Share certificates

A share certificate is a certificate issued by a company certifying that on the date the certificate is issued a certain person is the registered owner of shares in the company.

The key information contained in the share certificate is:

  • the name and address of the shareholder
  • the number of shares held
  • the class of shares
  • the amount paid (or treated as paid) on those shares

Unless the terms of issue or the articles provide to the contrary, the company must issue a share certificate within two months of the issue (CA 2006, sec769) or transfer (CA 2006 sec776) of any shares.

A share certificate (in England under seal) is prima facie evidence (in Scotland 'sufficient evidence unless the contrary is shown') of the member's title to the shares: CA 2006, sec768).

At common law a company may be stopped from denying statements in a share certificate against someone who has relied on the statement. Full consideration of this area is beyond the scope of this database.

Most companies will require the share certificate to be produced when a request is made to transfer shares. Duplicate certificates may be made available, but usually on receipt of a statement of the facts and an indemnity against any liability incurred by the company.

The usual practice is for a company to issue just one certificate in respect of all the shares issued or transferred at a particular time, but a shareholder may request split certificates.

Articles provisions

Model articles
Table A

Model Articles
The provisions of the Model Articles relating to share certificates are:

Share certificates
24. (1) The company must issue each shareholder, free of charge, with one or more certificates in respect of the shares which that shareholder holds.

(2) Every certificate must specify-
(a) in respect of how many shares, of what class, it is issued;
(b) the nominal value of those shares;
(c) that the shares are fully paid; and
(d) any distinguishing numbers assigned to them.

(3) No certificate may be issued in respect of shares of more than one class.

(4) If more than one person holds a share, only one certificate may be issued in respect of it.

(5) Certificates must-
(a) have affixed to them the company's common seal, or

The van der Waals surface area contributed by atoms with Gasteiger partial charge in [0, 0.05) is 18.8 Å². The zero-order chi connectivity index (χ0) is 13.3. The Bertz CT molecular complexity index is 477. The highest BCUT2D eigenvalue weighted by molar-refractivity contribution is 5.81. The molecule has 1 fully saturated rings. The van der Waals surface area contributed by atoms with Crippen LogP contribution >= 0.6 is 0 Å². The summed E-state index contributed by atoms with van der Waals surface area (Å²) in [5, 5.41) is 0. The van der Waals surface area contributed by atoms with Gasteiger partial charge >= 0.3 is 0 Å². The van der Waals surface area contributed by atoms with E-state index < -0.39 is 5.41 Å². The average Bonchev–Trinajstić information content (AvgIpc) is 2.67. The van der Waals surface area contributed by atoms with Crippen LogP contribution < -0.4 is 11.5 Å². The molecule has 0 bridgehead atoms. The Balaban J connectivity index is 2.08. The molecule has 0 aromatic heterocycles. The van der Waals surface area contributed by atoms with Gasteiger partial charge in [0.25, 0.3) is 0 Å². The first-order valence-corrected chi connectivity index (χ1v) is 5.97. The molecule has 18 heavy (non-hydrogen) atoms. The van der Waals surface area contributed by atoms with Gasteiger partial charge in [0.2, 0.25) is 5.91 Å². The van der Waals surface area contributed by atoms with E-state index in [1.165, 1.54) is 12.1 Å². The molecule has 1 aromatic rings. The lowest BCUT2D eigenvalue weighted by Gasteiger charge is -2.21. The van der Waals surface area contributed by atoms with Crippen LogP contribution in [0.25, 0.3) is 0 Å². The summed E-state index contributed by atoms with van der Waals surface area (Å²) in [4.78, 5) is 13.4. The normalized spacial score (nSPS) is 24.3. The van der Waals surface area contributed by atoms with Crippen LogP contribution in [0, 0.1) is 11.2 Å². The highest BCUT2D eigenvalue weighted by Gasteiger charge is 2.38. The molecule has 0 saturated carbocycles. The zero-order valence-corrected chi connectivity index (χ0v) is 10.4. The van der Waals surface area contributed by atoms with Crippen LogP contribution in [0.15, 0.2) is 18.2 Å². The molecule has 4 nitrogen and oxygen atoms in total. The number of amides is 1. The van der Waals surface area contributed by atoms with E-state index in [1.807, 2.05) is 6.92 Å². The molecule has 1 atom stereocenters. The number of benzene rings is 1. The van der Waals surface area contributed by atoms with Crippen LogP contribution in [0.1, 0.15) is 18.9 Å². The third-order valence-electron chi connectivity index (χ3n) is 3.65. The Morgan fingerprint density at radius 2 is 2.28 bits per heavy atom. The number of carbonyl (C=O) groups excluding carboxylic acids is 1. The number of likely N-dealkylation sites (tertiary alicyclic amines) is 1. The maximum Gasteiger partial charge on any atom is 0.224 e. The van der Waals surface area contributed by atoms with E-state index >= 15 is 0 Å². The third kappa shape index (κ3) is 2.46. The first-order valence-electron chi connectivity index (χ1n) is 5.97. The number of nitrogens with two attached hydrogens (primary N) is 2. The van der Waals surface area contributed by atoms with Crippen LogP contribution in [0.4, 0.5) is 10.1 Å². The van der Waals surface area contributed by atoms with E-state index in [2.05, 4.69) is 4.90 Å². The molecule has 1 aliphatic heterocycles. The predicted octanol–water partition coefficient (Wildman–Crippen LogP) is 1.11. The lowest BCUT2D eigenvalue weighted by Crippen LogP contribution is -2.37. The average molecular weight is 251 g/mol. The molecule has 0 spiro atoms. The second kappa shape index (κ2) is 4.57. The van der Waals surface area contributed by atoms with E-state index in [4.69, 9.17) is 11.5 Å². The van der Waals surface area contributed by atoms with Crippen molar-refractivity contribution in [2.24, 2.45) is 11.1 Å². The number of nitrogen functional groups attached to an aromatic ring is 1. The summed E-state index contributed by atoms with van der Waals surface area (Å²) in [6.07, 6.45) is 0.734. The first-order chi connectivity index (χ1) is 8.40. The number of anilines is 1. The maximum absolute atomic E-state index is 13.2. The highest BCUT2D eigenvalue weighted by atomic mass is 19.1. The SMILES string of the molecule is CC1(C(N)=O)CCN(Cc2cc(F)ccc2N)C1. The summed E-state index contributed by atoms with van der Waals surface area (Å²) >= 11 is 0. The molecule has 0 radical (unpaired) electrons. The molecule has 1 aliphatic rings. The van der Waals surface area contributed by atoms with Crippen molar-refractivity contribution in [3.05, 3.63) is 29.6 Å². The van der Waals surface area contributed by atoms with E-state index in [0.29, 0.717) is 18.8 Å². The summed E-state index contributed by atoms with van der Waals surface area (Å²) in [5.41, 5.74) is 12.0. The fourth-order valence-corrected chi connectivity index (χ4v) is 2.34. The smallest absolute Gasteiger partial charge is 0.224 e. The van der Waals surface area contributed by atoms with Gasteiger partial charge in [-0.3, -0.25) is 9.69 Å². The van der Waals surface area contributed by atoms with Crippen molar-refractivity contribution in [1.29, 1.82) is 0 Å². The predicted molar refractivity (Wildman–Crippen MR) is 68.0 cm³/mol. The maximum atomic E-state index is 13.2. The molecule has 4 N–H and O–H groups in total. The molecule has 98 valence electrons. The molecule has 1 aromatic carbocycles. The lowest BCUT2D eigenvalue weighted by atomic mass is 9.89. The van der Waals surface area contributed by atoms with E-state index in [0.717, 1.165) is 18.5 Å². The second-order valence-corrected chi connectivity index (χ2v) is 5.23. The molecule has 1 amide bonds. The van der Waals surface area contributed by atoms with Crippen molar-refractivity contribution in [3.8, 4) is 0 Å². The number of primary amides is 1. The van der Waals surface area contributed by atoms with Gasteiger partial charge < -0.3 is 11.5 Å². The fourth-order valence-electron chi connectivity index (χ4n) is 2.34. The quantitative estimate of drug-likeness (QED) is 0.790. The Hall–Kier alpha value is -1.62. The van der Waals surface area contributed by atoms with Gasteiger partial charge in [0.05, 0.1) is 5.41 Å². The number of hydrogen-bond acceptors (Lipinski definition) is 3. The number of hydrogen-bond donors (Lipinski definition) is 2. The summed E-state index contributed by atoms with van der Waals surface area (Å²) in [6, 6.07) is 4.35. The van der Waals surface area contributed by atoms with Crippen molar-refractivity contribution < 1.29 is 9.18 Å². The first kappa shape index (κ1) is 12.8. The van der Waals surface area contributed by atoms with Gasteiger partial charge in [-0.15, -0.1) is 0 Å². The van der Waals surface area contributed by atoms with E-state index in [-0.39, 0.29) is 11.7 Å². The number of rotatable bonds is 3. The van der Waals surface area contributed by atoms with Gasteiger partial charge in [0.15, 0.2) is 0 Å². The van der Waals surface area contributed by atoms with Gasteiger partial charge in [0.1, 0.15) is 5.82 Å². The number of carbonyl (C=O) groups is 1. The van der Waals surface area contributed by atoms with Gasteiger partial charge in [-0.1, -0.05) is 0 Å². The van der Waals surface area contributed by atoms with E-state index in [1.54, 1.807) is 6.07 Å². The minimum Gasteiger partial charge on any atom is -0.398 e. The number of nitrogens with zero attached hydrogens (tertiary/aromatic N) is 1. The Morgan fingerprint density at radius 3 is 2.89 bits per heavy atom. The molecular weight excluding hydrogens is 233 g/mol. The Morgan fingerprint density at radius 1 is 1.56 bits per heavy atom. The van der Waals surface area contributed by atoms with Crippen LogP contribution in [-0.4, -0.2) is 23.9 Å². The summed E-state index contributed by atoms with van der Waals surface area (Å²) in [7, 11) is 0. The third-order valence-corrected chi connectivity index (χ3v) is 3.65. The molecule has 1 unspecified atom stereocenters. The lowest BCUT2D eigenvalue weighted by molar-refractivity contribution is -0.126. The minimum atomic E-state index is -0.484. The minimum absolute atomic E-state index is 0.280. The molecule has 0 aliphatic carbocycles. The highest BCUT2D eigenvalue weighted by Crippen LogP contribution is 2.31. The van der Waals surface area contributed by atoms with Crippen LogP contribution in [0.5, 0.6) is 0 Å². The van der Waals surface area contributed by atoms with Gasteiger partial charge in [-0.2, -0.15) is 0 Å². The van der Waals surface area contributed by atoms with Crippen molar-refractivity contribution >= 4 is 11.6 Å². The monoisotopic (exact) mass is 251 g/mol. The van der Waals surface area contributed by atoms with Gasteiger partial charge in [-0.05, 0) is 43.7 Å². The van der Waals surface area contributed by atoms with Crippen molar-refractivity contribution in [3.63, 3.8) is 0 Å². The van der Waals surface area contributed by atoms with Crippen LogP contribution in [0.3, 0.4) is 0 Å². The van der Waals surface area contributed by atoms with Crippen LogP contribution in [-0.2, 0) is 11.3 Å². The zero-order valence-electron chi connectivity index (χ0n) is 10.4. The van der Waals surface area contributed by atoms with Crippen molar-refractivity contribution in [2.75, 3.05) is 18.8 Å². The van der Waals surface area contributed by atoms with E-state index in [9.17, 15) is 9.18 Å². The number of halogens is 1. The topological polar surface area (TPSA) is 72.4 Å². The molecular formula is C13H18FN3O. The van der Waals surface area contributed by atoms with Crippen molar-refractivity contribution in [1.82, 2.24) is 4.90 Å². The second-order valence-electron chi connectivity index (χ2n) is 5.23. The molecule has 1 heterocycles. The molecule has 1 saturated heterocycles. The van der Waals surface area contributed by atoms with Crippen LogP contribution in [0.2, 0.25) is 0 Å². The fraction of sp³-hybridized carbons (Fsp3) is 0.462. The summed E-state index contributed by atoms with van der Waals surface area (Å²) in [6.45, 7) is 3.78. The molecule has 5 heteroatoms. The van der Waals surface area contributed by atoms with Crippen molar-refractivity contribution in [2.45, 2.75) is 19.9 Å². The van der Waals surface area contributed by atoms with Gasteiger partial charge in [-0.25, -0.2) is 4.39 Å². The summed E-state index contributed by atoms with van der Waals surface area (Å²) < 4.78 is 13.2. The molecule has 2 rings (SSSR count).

(b) be otherwise executed in accordance with the Companies Acts.

Replacement share certificates
25. (1) If a certificate issued in respect of a shareholder's shares is-
(a) damaged or defaced, or
(b) said to be lost, stolen or destroyed,
that shareholder is entitled to be issued with a replacement certificate in respect of the same shares.

(2) A shareholder exercising the right to be issued with such a replacement certificate-
(a) may at the same time exercise the right to be issued with a single certificate or separate certificates;
(b) must return the certificate which is to be replaced to the company if it is damaged or defaced; and
(c) must comply with such conditions as to evidence, indemnity and the payment of a reasonable fee as the directors decide.

Table A
The provisions of Table A (which many companies registered before 1.10.2009 will still have in their articles) relating to share certificates are:

6. Every member, upon becoming the holder of any shares, shall be entitled without payment to one certificate for all the shares of each class held by him (and, upon transferring a part of his holding of shares in any class, to a certificate for the balance of such holding) or several certificates each for one or more of his shares upon payment for every certificate after the first of such reasonable sum as the directors may determine. Every certificate shall be sealed with the seal and shall specify the number, class and distinguishing numbers (if any) of the shares to which it relates and the amount or respective amounts paid up thereon. The company shall not be bound to issue more than one certificate for shares held jointly by several persons and delivery of a certificate to one joint holder shall be a sufficient delivery to all of them.

7. If a share certificate is defaced, worn-out, lost or destroyed, it may be renewed on such terms (if any) as to evidence and indemnity and payment of the expenses reasonably incurred by the company in investigating evidence as the directors may determine but otherwise free of charge, and (in the case of defacement or wearing out) on delivery up of the old certificate.

Company Law Solutions provides an expert service for allshare capital matters for private companies, including the allotment, issue, transfer and buy back of shares, and the creation of different classes of shares. We also supply sets of registers containing share certificates and books of share certificates.